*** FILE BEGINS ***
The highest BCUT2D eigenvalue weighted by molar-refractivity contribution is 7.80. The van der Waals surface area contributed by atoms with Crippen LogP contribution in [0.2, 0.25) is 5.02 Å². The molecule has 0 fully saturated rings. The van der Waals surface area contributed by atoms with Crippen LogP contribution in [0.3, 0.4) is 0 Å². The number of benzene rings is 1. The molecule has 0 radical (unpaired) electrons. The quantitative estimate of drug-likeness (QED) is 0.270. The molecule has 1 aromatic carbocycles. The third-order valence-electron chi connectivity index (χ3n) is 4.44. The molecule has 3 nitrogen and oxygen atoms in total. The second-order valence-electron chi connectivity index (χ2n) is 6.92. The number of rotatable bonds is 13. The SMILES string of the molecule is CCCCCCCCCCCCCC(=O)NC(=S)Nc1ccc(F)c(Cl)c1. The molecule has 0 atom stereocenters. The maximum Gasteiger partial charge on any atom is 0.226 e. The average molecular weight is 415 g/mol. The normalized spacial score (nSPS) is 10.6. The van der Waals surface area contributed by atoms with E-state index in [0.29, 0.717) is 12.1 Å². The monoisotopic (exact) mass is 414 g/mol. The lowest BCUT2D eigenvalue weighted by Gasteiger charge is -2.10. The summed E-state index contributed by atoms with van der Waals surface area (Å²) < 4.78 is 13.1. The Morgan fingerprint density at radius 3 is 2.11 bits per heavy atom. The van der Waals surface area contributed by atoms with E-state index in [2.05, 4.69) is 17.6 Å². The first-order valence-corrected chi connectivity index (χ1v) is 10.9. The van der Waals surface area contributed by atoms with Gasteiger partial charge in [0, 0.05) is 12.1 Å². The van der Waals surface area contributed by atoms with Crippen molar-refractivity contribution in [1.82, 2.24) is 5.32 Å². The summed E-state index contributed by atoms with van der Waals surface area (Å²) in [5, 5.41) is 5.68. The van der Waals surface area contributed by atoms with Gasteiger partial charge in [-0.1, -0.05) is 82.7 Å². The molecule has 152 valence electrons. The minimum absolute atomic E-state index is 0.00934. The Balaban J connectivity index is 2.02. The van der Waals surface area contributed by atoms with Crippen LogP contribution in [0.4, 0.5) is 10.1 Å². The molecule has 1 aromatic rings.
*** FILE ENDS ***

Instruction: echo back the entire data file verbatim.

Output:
The highest BCUT2D eigenvalue weighted by molar-refractivity contribution is 7.80. The van der Waals surface area contributed by atoms with Crippen LogP contribution in [0.2, 0.25) is 5.02 Å². The molecule has 0 fully saturated rings. The van der Waals surface area contributed by atoms with Crippen LogP contribution in [0.3, 0.4) is 0 Å². The number of benzene rings is 1. The molecule has 0 radical (unpaired) electrons. The quantitative estimate of drug-likeness (QED) is 0.270. The molecule has 1 aromatic carbocycles. The third-order valence-electron chi connectivity index (χ3n) is 4.44. The molecule has 3 nitrogen and oxygen atoms in total. The second-order valence-electron chi connectivity index (χ2n) is 6.92. The number of rotatable bonds is 13. The SMILES string of the molecule is CCCCCCCCCCCCCC(=O)NC(=S)Nc1ccc(F)c(Cl)c1. The molecule has 0 atom stereocenters. The maximum Gasteiger partial charge on any atom is 0.226 e. The average molecular weight is 415 g/mol. The normalized spacial score (nSPS) is 10.6. The van der Waals surface area contributed by atoms with E-state index in [0.29, 0.717) is 12.1 Å². The monoisotopic (exact) mass is 414 g/mol. The lowest BCUT2D eigenvalue weighted by Gasteiger charge is -2.10. The summed E-state index contributed by atoms with van der Waals surface area (Å²) < 4.78 is 13.1. The Morgan fingerprint density at radius 3 is 2.11 bits per heavy atom. The van der Waals surface area contributed by atoms with E-state index in [2.05, 4.69) is 17.6 Å². The first-order valence-corrected chi connectivity index (χ1v) is 10.9. The van der Waals surface area contributed by atoms with Gasteiger partial charge in [0, 0.05) is 12.1 Å². The van der Waals surface area contributed by atoms with Crippen molar-refractivity contribution in [1.82, 2.24) is 5.32 Å². The summed E-state index contributed by atoms with van der Waals surface area (Å²) in [5, 5.41) is 5.68. The van der Waals surface area contributed by atoms with Gasteiger partial charge in [-0.1, -0.05) is 82.7 Å². The molecule has 152 valence electrons. The minimum absolute atomic E-state index is 0.00934. The Balaban J connectivity index is 2.02. The van der Waals surface area contributed by atoms with Crippen LogP contribution in [0.4, 0.5) is 10.1 Å². The molecule has 1 aromatic rings.